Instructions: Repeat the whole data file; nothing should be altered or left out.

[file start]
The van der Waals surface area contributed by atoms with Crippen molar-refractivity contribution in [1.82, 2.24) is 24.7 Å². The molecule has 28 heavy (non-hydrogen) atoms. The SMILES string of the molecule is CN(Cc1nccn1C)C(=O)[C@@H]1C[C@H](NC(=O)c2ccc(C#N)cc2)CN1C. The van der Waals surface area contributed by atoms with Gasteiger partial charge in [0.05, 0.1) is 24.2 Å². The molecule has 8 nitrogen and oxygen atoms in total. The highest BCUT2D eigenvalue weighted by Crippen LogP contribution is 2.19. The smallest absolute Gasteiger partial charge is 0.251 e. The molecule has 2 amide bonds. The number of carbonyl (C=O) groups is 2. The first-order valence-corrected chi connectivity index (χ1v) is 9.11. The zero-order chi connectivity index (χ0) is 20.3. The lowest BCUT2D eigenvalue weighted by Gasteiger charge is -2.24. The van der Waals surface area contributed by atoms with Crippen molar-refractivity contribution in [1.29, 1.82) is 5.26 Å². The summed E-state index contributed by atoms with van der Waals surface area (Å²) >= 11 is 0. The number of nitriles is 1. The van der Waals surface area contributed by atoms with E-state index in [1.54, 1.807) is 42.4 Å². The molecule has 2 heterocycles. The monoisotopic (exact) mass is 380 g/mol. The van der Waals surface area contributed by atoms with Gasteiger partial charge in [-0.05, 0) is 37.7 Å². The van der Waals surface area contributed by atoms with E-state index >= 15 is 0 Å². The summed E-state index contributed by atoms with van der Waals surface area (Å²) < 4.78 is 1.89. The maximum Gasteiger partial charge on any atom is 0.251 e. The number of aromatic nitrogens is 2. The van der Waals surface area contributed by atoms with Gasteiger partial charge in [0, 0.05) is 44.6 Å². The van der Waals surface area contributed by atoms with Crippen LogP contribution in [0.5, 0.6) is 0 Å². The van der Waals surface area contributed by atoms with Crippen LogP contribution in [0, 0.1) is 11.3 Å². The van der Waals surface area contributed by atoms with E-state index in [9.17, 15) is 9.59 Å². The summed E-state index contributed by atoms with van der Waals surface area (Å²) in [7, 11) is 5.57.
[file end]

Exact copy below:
The van der Waals surface area contributed by atoms with Crippen molar-refractivity contribution in [1.82, 2.24) is 24.7 Å². The molecule has 28 heavy (non-hydrogen) atoms. The SMILES string of the molecule is CN(Cc1nccn1C)C(=O)[C@@H]1C[C@H](NC(=O)c2ccc(C#N)cc2)CN1C. The van der Waals surface area contributed by atoms with Gasteiger partial charge in [0.05, 0.1) is 24.2 Å². The molecule has 8 nitrogen and oxygen atoms in total. The highest BCUT2D eigenvalue weighted by Crippen LogP contribution is 2.19. The smallest absolute Gasteiger partial charge is 0.251 e. The molecule has 2 amide bonds. The number of carbonyl (C=O) groups is 2. The first-order valence-corrected chi connectivity index (χ1v) is 9.11. The zero-order chi connectivity index (χ0) is 20.3. The lowest BCUT2D eigenvalue weighted by Gasteiger charge is -2.24. The van der Waals surface area contributed by atoms with Crippen molar-refractivity contribution in [1.29, 1.82) is 5.26 Å². The summed E-state index contributed by atoms with van der Waals surface area (Å²) >= 11 is 0. The number of nitriles is 1. The van der Waals surface area contributed by atoms with E-state index in [1.54, 1.807) is 42.4 Å². The molecule has 2 heterocycles. The monoisotopic (exact) mass is 380 g/mol. The van der Waals surface area contributed by atoms with Gasteiger partial charge in [-0.05, 0) is 37.7 Å². The van der Waals surface area contributed by atoms with E-state index >= 15 is 0 Å². The summed E-state index contributed by atoms with van der Waals surface area (Å²) < 4.78 is 1.89. The maximum Gasteiger partial charge on any atom is 0.251 e. The number of aromatic nitrogens is 2. The van der Waals surface area contributed by atoms with Gasteiger partial charge in [0, 0.05) is 44.6 Å². The van der Waals surface area contributed by atoms with Crippen LogP contribution in [0.5, 0.6) is 0 Å². The van der Waals surface area contributed by atoms with Crippen LogP contribution in [0, 0.1) is 11.3 Å². The van der Waals surface area contributed by atoms with E-state index in [9.17, 15) is 9.59 Å². The summed E-state index contributed by atoms with van der Waals surface area (Å²) in [7, 11) is 5.57.